I have used the Milori, the Sencore, the Smart III, and the OpticOne. I ended up purchasing the OpticOne at a time when I could have purchased ColorFacts for the same price. Let me say that they are all good systems and will give good results depending on the needs of the user. Smart III is very affordable and gives accurate results, but it takes a lot of time to do a calibration cycle (e.g., to take readings from 10 to 100 IRE). ColorFacts has an extensive web site and user group to provide support, it is very user friendly, and offers lots of options, but it is more expensive.
I like that OpticOne is really the brain-child of Cliff Plavin, and that gives him a lot of flexibility in quickly adding new features to the software. The latest release has an automated grayscale calibration routine that interfaces with the Sencore or Accupel generator. You touch one button, and it automatically steps through the IRE windows and takes readings. If you do a lot of calibrating, this is a great feature. If you don’t have a signal generator, Cliff has also done the same thing using the AviaPro DVD. You connect a cable from the DVD player to your computer and a sound tone automatically takes the reading and steps the DVD to the next IRE window. Cliff also added a new feature that makes it easy to do screen uniformity tests and to calculate contrast ratio. This is very nice and saves a lot of time. I also believe that the OpticOne does a better job at low IREs. In short, I have found Cliff to be very creative in coming up with ways to make calibrations easier, faster, more accurate, and more fun.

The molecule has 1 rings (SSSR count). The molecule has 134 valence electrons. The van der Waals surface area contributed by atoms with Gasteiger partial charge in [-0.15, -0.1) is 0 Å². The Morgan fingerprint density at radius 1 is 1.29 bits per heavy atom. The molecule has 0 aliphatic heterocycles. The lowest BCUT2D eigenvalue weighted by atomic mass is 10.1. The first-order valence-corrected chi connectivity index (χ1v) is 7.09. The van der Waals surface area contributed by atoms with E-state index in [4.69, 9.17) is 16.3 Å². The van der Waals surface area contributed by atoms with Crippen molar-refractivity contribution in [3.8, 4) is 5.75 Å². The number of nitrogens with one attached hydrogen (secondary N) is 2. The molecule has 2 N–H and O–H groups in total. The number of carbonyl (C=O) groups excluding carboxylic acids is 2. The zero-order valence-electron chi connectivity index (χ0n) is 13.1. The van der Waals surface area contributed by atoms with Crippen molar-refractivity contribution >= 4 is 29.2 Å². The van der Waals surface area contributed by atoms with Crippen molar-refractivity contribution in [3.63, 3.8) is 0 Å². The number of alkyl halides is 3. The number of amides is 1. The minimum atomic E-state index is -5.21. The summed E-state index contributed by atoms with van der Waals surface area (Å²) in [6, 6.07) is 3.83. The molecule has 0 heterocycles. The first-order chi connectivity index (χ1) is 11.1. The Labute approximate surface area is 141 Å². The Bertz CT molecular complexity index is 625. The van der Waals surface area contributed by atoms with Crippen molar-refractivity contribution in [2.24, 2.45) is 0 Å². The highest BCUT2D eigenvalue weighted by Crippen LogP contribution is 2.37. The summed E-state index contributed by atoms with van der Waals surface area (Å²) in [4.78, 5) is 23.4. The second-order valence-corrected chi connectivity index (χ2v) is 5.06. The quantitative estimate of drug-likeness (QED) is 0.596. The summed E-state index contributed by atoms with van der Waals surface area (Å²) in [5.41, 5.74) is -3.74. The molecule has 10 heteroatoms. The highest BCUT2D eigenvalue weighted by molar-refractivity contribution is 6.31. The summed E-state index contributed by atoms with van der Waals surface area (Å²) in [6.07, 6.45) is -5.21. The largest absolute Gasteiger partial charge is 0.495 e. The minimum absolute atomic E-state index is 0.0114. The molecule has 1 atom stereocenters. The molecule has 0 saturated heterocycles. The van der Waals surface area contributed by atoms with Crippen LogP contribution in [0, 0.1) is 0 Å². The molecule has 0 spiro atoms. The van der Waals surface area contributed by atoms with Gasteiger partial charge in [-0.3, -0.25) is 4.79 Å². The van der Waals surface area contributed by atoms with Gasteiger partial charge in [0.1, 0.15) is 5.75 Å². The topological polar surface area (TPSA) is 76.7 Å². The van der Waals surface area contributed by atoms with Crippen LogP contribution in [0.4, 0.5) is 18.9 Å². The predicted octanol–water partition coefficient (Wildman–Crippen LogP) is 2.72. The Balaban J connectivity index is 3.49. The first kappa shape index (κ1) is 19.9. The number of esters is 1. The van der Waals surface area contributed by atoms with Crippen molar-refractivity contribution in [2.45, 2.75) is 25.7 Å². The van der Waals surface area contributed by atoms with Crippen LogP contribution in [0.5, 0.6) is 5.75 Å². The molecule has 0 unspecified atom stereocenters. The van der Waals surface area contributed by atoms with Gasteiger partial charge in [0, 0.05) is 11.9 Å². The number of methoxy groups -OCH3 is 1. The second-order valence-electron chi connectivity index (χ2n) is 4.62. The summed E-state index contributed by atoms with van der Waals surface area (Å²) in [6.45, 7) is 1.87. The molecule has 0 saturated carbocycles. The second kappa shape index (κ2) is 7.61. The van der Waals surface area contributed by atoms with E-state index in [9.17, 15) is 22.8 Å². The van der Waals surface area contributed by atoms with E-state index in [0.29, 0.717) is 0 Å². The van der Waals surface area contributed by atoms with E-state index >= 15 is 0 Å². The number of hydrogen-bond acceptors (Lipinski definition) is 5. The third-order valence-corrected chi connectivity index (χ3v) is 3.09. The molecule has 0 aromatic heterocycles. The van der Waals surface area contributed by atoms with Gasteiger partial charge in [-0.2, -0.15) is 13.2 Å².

I don’t think you will go wrong with any of these systems, but study their particular features and determine which one best suits your needs. I’ve been very happy with the OpticOne and would buy it again in a second.